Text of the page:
When her dish arrived, I asked Lisa to take a minute to observe and smell her panini before taking the first bite. Next, I asked her to take a bite and slowly chew while savoring and tasting the flavors and texture of the panini swirling around in her mouth. After, I asked Lisa to swallow the first bite while experiencing the food going down her throat and down into her stomach. We did this together until we both finished our panini. After lunch, I asked Lisa to identify how full and satiated she felt. She said that she was quite full and very satiated. Last, I asked Lisa to reflect on her experience, what it was like to engage in a mindful eating exercise, and what thoughts and feelings came to mind.

Here are some comments she made:

“The food was so delicious!”

“I can’t believe I let myself eat a panini without feeling guilty.”

“I never wait to eat my food, so I rarely have a chance to look at and smell it before I dive in. It was interesting to actually delay eating.”

“I was able to fully taste all of the delicious flavors in the panini.”

“I never imagined that part of my therapy would be going out to eat. It was very productive to get out of the office and actually practice what we have been talking about in sessions.”

“I’ve never asked myself how hungry, full or satiated I am. It’s really kind of strange, but nice in a way to start listening to my body.”

I have encouraged Lisa to continue to practice eating more mindfully. Although difficult at times, she has been making strides which have had positive effects on her relationship with food and her body.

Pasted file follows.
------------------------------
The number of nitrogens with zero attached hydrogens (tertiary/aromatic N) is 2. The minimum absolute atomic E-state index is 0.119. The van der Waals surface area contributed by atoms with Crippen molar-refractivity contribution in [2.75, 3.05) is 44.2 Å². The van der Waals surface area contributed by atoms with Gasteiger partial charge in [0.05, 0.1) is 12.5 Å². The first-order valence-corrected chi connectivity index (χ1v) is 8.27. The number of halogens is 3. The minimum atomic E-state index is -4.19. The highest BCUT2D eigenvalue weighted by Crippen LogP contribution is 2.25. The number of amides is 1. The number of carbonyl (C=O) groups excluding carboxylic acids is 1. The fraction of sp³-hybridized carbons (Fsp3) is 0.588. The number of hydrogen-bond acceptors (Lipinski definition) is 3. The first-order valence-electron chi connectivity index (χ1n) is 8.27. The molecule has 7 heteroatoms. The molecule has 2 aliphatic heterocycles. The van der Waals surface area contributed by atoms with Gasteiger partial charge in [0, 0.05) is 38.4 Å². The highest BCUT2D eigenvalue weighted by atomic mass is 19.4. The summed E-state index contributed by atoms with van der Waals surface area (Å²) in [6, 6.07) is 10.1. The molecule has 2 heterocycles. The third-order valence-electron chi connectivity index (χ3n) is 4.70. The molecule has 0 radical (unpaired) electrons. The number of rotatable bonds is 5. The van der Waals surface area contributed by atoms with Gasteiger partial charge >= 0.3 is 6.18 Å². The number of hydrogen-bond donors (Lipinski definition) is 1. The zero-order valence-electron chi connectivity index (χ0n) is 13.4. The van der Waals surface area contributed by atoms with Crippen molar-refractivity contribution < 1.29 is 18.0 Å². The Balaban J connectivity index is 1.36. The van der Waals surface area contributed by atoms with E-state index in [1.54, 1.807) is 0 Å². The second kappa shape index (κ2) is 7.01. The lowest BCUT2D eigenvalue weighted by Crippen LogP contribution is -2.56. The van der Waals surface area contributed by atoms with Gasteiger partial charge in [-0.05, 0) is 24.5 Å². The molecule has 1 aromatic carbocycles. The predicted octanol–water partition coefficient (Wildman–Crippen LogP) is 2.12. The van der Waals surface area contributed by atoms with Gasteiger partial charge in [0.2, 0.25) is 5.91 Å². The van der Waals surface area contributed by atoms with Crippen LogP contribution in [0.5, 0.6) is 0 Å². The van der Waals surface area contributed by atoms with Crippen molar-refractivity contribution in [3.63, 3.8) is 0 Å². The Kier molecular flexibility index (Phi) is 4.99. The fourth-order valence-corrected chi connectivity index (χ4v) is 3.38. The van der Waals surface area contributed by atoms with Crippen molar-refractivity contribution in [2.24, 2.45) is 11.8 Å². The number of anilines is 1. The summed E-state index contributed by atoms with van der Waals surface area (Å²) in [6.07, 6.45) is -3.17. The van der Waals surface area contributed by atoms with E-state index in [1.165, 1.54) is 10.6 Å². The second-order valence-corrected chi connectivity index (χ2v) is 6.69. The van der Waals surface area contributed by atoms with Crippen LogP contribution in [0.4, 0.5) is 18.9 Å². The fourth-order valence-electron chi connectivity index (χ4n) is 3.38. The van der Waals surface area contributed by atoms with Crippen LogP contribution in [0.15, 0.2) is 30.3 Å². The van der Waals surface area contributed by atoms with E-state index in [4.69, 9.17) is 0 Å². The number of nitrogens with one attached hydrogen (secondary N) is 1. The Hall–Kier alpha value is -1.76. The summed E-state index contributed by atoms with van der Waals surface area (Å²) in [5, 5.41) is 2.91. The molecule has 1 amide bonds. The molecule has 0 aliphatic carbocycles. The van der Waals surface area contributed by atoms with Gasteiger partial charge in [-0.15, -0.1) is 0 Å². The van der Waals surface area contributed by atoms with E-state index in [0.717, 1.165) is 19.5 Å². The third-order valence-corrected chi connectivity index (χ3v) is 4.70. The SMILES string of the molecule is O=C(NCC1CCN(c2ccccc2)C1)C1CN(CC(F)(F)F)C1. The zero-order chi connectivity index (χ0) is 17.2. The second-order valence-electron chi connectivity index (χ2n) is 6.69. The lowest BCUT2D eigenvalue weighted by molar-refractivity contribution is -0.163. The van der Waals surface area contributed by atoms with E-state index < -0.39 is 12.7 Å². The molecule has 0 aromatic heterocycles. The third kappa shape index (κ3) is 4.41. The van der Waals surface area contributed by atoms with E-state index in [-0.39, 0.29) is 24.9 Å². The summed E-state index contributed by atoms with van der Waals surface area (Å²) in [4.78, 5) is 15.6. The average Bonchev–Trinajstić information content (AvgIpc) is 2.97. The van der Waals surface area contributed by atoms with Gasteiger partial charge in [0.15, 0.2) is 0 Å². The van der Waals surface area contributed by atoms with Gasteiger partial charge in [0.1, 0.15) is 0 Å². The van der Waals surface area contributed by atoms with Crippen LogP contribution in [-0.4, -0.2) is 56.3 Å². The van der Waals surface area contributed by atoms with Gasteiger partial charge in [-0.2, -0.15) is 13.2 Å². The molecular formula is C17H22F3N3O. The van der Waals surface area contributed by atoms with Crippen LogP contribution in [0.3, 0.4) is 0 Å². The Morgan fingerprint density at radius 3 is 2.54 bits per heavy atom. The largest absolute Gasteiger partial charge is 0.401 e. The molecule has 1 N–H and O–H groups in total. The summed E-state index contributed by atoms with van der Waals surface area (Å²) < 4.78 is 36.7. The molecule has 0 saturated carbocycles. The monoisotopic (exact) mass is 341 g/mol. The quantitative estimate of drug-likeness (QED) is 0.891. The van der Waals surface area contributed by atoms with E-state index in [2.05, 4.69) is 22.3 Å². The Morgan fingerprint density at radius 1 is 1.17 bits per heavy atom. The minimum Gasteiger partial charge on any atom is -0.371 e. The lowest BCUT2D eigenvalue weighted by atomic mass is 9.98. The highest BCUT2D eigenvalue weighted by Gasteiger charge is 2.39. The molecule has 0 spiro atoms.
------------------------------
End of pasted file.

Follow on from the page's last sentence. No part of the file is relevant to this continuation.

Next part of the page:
How to Eat Mindfully

Eating mindfully can be fun, delicious, and fulfilling. By engaging in the present moment, we are more likely to taste and savor the food we put in our mouths, reveling in the full experience of incorporating all of our senses. Not only are we more satisfied, we tend to overeat or undereat less often because we are more present. However, mindful eating does not mean that we are always eating the “perfect” amount and that we will always like the food we are eating. That would be completely unrealistic. Sometimes we will still eat too much or too little, or be unsatisfied by our meal. By being open to and not judging our experience, we will develop a healthier relationship with food and ultimately with ourselves.

I encourage you to try eating a meal or snack mindfully. It’s important to limit all distractions which may interfere with your experience. Initially, it may feel weird or unnatural to turn the TV off, silence your phone, or distance yourself from your computer, however chances are you will enjoy your experience more fully. If you prefer to practice a structured exercise, I suggest you try this guided mindful eating of a raisin by John Kabat-Zinn.

Kabat-Zinn says,

“The raisin exercise dispels all previous concepts we may be harboring about meditation. It immediately places it in the realm of the ordinary, the everyday, the world you already know but are now going to know differently. Eating one raisin very, very slowly allows you to drop right into the knowing in ways that are effortless, totally natural, and entirely beyond words and thinking. Such an exercise delivers wakefulness immediately. There is in this moment only tasting.”

I welcome feedback and comments about your experience.

Stay tuned to the last blog in my series on mindfulness in which I will focus on mindful movement.

Karen Chinca - LICSW | Cognitive Behavioral Therapy and Wellness - Brookline MAAbout Karen Chinca: Karen Chinca is a Licensed Independent Clinical Social Worker (LICSW) located in Brookline, Massachusetts, with over ten years of experience in Cognitive Behavioral Therapy (CBT) for treating individuals and families who are dealing with academic, personal, and professional stress.